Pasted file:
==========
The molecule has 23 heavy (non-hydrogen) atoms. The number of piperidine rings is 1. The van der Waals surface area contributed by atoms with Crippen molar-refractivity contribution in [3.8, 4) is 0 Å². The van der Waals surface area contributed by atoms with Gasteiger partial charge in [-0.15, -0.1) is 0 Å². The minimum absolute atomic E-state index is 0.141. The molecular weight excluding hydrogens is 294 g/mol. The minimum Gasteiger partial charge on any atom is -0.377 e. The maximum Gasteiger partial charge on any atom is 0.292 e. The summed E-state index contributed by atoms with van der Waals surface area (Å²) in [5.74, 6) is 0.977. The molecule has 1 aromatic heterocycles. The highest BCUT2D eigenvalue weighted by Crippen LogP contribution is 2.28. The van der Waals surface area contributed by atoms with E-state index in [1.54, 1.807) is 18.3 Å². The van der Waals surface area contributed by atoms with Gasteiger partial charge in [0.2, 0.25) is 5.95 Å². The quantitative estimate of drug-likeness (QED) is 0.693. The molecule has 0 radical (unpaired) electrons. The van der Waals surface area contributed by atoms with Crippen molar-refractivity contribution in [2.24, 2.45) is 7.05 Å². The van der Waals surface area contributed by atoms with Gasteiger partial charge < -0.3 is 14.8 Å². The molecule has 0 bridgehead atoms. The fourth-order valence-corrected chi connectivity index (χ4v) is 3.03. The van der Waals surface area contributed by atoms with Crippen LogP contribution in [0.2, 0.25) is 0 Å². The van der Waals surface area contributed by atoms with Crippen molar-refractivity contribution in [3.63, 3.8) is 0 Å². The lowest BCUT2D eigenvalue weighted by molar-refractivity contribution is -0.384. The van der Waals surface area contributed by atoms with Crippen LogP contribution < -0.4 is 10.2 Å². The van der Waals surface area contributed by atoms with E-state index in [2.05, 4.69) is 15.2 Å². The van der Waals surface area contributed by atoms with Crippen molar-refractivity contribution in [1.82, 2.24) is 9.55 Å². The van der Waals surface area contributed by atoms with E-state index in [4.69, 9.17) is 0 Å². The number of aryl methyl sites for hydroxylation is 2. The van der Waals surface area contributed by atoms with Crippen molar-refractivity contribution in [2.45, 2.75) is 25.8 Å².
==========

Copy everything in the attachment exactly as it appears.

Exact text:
The molecule has 23 heavy (non-hydrogen) atoms. The number of piperidine rings is 1. The van der Waals surface area contributed by atoms with Crippen molar-refractivity contribution in [3.8, 4) is 0 Å². The van der Waals surface area contributed by atoms with Gasteiger partial charge in [-0.15, -0.1) is 0 Å². The minimum absolute atomic E-state index is 0.141. The molecular weight excluding hydrogens is 294 g/mol. The minimum Gasteiger partial charge on any atom is -0.377 e. The maximum Gasteiger partial charge on any atom is 0.292 e. The summed E-state index contributed by atoms with van der Waals surface area (Å²) in [5.74, 6) is 0.977. The molecule has 1 aromatic heterocycles. The highest BCUT2D eigenvalue weighted by Crippen LogP contribution is 2.28. The van der Waals surface area contributed by atoms with E-state index in [1.54, 1.807) is 18.3 Å². The van der Waals surface area contributed by atoms with Gasteiger partial charge in [0.2, 0.25) is 5.95 Å². The quantitative estimate of drug-likeness (QED) is 0.693. The molecule has 0 radical (unpaired) electrons. The van der Waals surface area contributed by atoms with Crippen molar-refractivity contribution in [2.24, 2.45) is 7.05 Å². The van der Waals surface area contributed by atoms with Gasteiger partial charge < -0.3 is 14.8 Å². The molecule has 0 bridgehead atoms. The fourth-order valence-corrected chi connectivity index (χ4v) is 3.03. The van der Waals surface area contributed by atoms with Crippen LogP contribution in [0.2, 0.25) is 0 Å². The van der Waals surface area contributed by atoms with Crippen molar-refractivity contribution in [3.63, 3.8) is 0 Å². The lowest BCUT2D eigenvalue weighted by molar-refractivity contribution is -0.384. The van der Waals surface area contributed by atoms with Crippen LogP contribution < -0.4 is 10.2 Å². The van der Waals surface area contributed by atoms with E-state index in [2.05, 4.69) is 15.2 Å². The van der Waals surface area contributed by atoms with Crippen molar-refractivity contribution in [1.82, 2.24) is 9.55 Å². The van der Waals surface area contributed by atoms with E-state index in [4.69, 9.17) is 0 Å². The number of aryl methyl sites for hydroxylation is 2. The van der Waals surface area contributed by atoms with Crippen molar-refractivity contribution in [2.45, 2.75) is 25.8 Å².